In the preferred embodiment the wireless modem can also transmit data. As shown in FIG. 4, data for transmission by the wireless modem is provided from the microprocessor to the encoder 400. The encoder as shown in FIG. 4 includes framing 401 which causes a header and cyclical redundancy codes (CRC) to be added to the data. Fixed patterns such as symbol sync and frame sync may be added to help with decoding at the receiver. Channel status data may also be embedded in the data. Forward error correction 403 (such as Reed Solomon) may be utilized or other error detection and/or correction information may be added to the data/symbol stream. Trellis or convolution coding or other coding schemes may be utilized depending on the desired communication protocol. A digital filter 405 is applied to the data/symbol stream to produced desired waveform shaping. The digital samples, which may be any bit length but, are typically 8 or 16 bits in length. The digital samples are provided to a D/A converter 411. The digital samples are then converted to an analog baseband signal. The baseband signal is then modulated by the transmitter using the local oscillator signal to produce the FM signal at the desired carrier frequency which is radiated by the antenna.
A method of transmitting an FM signal is also described in which data to be transmitted is inputted to the modem. The data is then encoded to produce signal samples. Each sample is converted to an analog baseband signal. The analog baseband signal is then used to modulate a local oscillator signal and the FM signal is transmitted.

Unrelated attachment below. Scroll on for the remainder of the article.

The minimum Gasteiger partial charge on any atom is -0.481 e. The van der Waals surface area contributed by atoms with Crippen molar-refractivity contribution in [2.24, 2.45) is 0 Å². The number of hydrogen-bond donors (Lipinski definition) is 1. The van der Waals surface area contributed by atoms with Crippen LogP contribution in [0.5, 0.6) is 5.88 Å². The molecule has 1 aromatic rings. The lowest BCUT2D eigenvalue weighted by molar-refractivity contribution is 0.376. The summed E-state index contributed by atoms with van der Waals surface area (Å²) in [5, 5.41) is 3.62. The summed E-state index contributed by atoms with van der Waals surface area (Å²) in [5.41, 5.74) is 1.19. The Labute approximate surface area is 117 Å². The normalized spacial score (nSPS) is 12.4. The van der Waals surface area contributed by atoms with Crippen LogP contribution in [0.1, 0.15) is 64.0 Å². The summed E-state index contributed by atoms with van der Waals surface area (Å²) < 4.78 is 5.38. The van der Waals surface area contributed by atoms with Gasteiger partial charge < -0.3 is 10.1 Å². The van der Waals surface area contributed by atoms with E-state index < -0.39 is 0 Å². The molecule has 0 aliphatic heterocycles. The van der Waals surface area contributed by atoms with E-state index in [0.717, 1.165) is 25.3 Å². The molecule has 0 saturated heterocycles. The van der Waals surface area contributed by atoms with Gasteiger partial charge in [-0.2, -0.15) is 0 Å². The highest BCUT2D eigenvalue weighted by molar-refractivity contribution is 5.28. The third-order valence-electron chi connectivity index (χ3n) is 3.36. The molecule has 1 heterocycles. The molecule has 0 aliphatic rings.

While the invention has been described in detail herein in accord with certain preferred embodiments thereof, modifications and changes therein may be effected by those skilled in the art. Accordingly, it is intended by the appended claims to cover all such modifications and changes as fall within the true spirit and scope of the invention.
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|U.S. Classification||375/222, 455/75, 455/557|
|International Classification||H04L27/14, H04L27/16, H04L12/28, H04W88/02|
|Cooperative Classification||H04L27/16, H04L27/142, H04W88/02|
|European Classification||H04W88/02, H04L27/14B, H04L27/16|
|Jul 18, 1996||AS||Assignment|
Owner name: IBM CORPORATION, NEW YORK
Free format text: ASSIGNMENT OF ASSIGNORS INTEREST;ASSIGNOR:DINGSOR, A. D.;REEL/FRAME:008118/0099
Effective date: 19960718
|Sep 20, 2001||FPAY||Fee payment|
Year of fee payment: 4
|Nov 9, 2005||REMI||Maintenance fee reminder mailed|
|Apr 21, 2006||LAPS||Lapse for failure to pay maintenance fees|
|Jun 20, 2006||FP||Expired due to failure to pay maintenance fee|
Effective date: 20060421